Cutting Room Floor

Guilty of "Password"

You read all the time that passwords need to be "secure," and by that I assumed the experts meant don't use "password" as your password. Though it turns out "password" is the most commonly used online password, followed by "123456," and "qwerty" (if that means nothing to you, just look at the top row of letters on your keyboard). PC Magazine has the list in their May 8th issue. I've never used any of those, but I thought I was some sort of creative genius for years because I used the easy-to-remember "letmein" to login to some of my less than urgent accounts (read: not banks, etc). "letmein" is the #5 most used password... I am humbled, and am probably not the only one, "monkey" is #6, "blink182" is #9, your own first name is #10). You can find the rest of the list here. While I go change my passwords, are there any passwords you've used over the years that, looking back, seem a little dumb?

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No comment on my own passwords. But the best way I know to generate a good, solid password is to use Diceware (http://world.std.com/~reinhold/diceware.html). Its author ought to get an award for having such an incredibly clever, simple idea. It's a set of tables. Using them, you roll dice to create a random password or passphrase (a series of words). Rolling dice makes the result entirely random and virtually impossible to guess.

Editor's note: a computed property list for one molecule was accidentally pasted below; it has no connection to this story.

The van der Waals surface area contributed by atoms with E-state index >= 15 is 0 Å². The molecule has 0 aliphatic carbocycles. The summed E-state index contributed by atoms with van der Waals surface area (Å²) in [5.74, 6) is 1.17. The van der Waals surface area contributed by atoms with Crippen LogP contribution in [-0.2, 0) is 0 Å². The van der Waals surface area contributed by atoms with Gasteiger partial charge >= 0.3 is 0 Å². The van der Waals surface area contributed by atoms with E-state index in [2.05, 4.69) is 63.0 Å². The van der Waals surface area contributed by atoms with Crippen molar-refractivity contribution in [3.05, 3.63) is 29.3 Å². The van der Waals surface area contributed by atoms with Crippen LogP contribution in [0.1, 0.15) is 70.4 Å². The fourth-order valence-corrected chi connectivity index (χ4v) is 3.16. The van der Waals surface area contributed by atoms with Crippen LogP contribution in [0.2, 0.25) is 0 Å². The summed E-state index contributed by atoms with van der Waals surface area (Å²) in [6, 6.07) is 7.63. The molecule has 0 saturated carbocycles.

Unfortunately, a random password can also be hard to remember. You can either write it down and carry it in a safe place, like in your wallet, or you can use software like Password Safe (http://passwordsafe.sourceforge.net/) to store it. Or you can do both: get one of those little USB flash drives, put a copy of Password Safe on it, and clip it to your key ring.

Sent by Jeff Cours | 12:20 PM | 5-7-2007

For websites that require a login just so they could capture personal data I was using my pet's name. I knew it wasn't secure but in the years since my cat passed away. Now I have a unique and random password. I would not suggest that others take this route as the passing of my cat was quite sad.

Sent by Sara Fluskey | 8:56 AM | 6-27-2007

Most of my passwords (such as an old one: "omicron omicron alpha yellow daystar two seven") come from various books and episodes of Star Trek Next Gen. This may not be secure in the sense of having many types of characters, but they can get pretty long. I once used Prospero's "Graves at my command..." monologue from The Tempest.

Sent by Nicholas | 8:45 PM | 7-20-2007